- VPNS are a simple, cost-effective way to keep your identity safe online.
- They allow you to enjoy access to region-specific online services, wherever you are.
- Users can maintain anonymity when using public Wi-Fi networks.
- Free VPNs compromise on security and performance and you can’t be sure how your data is being used.
Paid VPNs – or ‘virtual private networks’ – are pieces of software that allow Internet users to mask their identity online and fool websites or streaming services into thinking that a request for data has originated from a different geographical region than where the user actually is.
VPN services have been developed by private organizations to combat the increasing amount of encroachment on user data by government organizations and cybercriminals, and to counteract the growing trend of region-based data access policies emanating from large, subscription-based media services (Netflix, YouTube) and SaaS providers.
Individual VPN platforms often span thousands of dedicated servers, across multiple cities and global regions, all of which require a significant amount of maintenance and development. Fast, reliable VPN services aren’t free, but they are relatively inexpensive for what they offer.
We’re going to take a look at why paying for a VPN service is well worth the cost. We’ll take you through some of the key features of a paid VPN service, before exploring the dangers of using a free VPN.
Common Features of a Paid VPN
All VPN services – free or paid – share the ability to mask a user’s IP address from their Internet Service Provider (ISP) and route traffic through a specific global region.
In addition to this, paid VPN services offer a variety of features that maintain privacy and enhance their basic offering:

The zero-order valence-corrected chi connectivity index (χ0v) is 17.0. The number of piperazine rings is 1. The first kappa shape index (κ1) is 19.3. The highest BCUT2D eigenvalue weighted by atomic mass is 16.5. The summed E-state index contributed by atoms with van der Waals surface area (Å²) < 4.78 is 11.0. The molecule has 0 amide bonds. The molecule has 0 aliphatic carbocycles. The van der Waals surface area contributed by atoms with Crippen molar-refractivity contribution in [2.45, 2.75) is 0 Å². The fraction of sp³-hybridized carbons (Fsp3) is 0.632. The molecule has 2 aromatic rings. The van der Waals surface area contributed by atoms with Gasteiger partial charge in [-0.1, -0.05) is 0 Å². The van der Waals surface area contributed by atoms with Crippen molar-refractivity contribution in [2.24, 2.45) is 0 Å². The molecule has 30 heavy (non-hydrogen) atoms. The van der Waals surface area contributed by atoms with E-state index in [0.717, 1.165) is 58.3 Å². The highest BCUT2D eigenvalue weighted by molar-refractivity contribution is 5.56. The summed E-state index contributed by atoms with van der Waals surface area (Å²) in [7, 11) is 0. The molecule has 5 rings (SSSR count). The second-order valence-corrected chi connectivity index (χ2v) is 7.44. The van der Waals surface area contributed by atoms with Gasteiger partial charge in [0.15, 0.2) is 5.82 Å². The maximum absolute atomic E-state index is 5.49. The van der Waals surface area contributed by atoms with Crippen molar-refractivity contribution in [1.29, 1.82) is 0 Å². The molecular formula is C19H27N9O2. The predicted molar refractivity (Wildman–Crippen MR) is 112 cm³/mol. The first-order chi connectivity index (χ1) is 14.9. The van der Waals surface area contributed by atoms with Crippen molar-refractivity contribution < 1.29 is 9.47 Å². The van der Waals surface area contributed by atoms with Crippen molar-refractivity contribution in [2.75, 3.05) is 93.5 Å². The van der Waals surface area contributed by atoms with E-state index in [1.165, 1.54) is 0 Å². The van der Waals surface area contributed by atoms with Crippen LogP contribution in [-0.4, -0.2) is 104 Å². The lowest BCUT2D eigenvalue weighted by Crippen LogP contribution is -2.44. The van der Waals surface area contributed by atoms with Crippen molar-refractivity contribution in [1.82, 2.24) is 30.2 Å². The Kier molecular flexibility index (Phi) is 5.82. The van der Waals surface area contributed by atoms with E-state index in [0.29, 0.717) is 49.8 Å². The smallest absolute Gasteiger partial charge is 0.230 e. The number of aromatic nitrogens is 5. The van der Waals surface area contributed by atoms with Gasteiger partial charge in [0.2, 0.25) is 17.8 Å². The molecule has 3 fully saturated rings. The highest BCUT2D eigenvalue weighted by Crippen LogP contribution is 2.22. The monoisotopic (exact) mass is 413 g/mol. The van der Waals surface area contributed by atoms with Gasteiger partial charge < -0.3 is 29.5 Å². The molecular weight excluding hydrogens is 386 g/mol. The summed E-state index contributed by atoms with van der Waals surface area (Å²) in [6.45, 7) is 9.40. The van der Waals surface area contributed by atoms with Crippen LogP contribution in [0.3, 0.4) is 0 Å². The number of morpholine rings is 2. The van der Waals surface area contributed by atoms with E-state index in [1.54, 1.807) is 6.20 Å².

A kill-switch works by disconnecting (or ‘killing’) your Internet connection if your VPN drops, ensuring that your IP address isn’t visible to the wider world, at point of disconnection.
While functionality differs between applications, paid VPN services are available on a wide range of desktop and mobile operating systems, including Windows, iOS and Linux.
On a basic level, DNS – or Domain Name System – is a system for converting textual Internet addresses into numeric IP addresses that are recognizable across the Internet. VPN providers mask user browsing activity by offering DNS servers that convert data anonymously without identifying user activity.
VPN platforms are independent entities who are governed by the data laws of the country they are registered in. Legislation differs from region to region, but some providers are under no legal obligation to hand over your information to the relevant authorities.
Benefits of a Paid VPN
Using a paid VPN service offers numerous benefits to Internet users who are looking to circumvent region-specific access rules and keep their information away from prying eyes and would-be criminals.
For a small monthly cost (the average VPN service costs just under $10 per month), you’re enhancing your browsing experience by increasing the amount of online services you have access to and giving yourself the best possible chance of stopping your data from falling into the wrong hands.
1. IP masking
There shouldn’t be a stigma attached to keeping your browsing habits secret online. The need for privacy does not indicate any malicious or criminal activity on the part of the user. If anything, it’s the mark of a responsible Internet user. Hackers intercept IP addresses and use them in a number of different ways – from establishing where someone lives, to gaining unauthorized access to a device or initiating a so-called DDoS (Distributed Denial of Service) attack. A VPN service anonymizes the practice of browsing the Internet and prevents your personal information from being used against you.
2. Public WiFi protection
Public Wi-Fi hotspots are focal points for cybercriminals looking to exploit weaknesses in unsecured hardware such as routers or wireless access points. Hackers use a variety of methods to extract information from unsuspecting users including ‘evil twin’ attacks that attempt to fool the user into connecting to compromised routers, to ‘wireless sniffing’ techniques that mine the information of every device connected to the network. VPNs combat these methods by sending traffic back and forth on the Internet using private ‘tunnels’, that prevent unauthorized personnel from obtaining your information and keep your IP address private.